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Pharmacology and Neuroscience

Dr. R. Lisa Popp

Associate Professor of Pharmacology
Ph. D.

Electrophysiological and biochemical assessment of neuronal N-methyl-D-aspartate receptor (NMDAR) function as modulated by ethanol.

The N-methyl-D-aspartate receptor (NMDAR) is a ligand-gated ion channel that is activated by glutamate. This receptor has been identified as a key component in those neuronal processes that lead to the development of learning and memory, as well as excitotoxicity and neuronal death. NMDAR function is inhibited by pharmacologically relevant concentrations of ethanol. In my laboratory we study the effects that an acute ethanol exposure has on neuronal NMDAR function with the whole-cell patch-clamp technique. I am especially interested in identifying intracellular factors that determine the ethanol sensitivity (the degree of inhibition by ethanol on NMDAR function) of receptors expressed in different brain regions. I am currently focusing on determining if protein kinase C (PKC), a serine/threonine kinase, is involved in altering the ethanol sensitivity of NMDARs expressed in primary cultured cerebellar granule cells. In order to accomplish this task, I use a multidisciplinary approach that combines biochemical as well as molecular biological techniques with electrophysiology. Results from these studies will help us better understand the mechanism of ethanol’s actions on NMDAR function as well as provide additional insights on NMDAR function in the absence of ethanol. Thus contributing to a better understanding of this very important receptor.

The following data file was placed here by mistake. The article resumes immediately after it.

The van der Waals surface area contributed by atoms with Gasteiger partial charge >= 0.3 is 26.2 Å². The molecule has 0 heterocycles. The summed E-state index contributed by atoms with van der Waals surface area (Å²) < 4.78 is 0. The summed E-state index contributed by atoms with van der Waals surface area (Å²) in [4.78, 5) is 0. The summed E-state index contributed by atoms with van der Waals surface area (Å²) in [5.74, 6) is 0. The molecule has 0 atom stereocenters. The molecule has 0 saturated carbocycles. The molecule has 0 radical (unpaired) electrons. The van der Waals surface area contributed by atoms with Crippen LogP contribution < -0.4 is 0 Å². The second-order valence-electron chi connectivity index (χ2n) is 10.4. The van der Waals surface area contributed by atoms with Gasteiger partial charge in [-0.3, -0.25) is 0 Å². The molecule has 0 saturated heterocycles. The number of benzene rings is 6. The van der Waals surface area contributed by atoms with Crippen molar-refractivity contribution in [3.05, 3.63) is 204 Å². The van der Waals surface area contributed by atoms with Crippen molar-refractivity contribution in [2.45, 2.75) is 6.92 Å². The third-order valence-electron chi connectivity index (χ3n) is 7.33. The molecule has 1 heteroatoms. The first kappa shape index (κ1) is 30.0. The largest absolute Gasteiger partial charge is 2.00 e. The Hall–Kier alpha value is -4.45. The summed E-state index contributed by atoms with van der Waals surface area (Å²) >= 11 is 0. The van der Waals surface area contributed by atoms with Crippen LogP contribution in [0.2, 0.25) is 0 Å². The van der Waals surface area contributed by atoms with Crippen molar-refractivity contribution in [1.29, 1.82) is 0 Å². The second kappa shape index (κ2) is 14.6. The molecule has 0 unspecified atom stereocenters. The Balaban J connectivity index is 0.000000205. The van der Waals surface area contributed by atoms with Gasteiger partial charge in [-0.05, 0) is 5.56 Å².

For a complete list of publications by R. Lisa Popp in PubMed, click here

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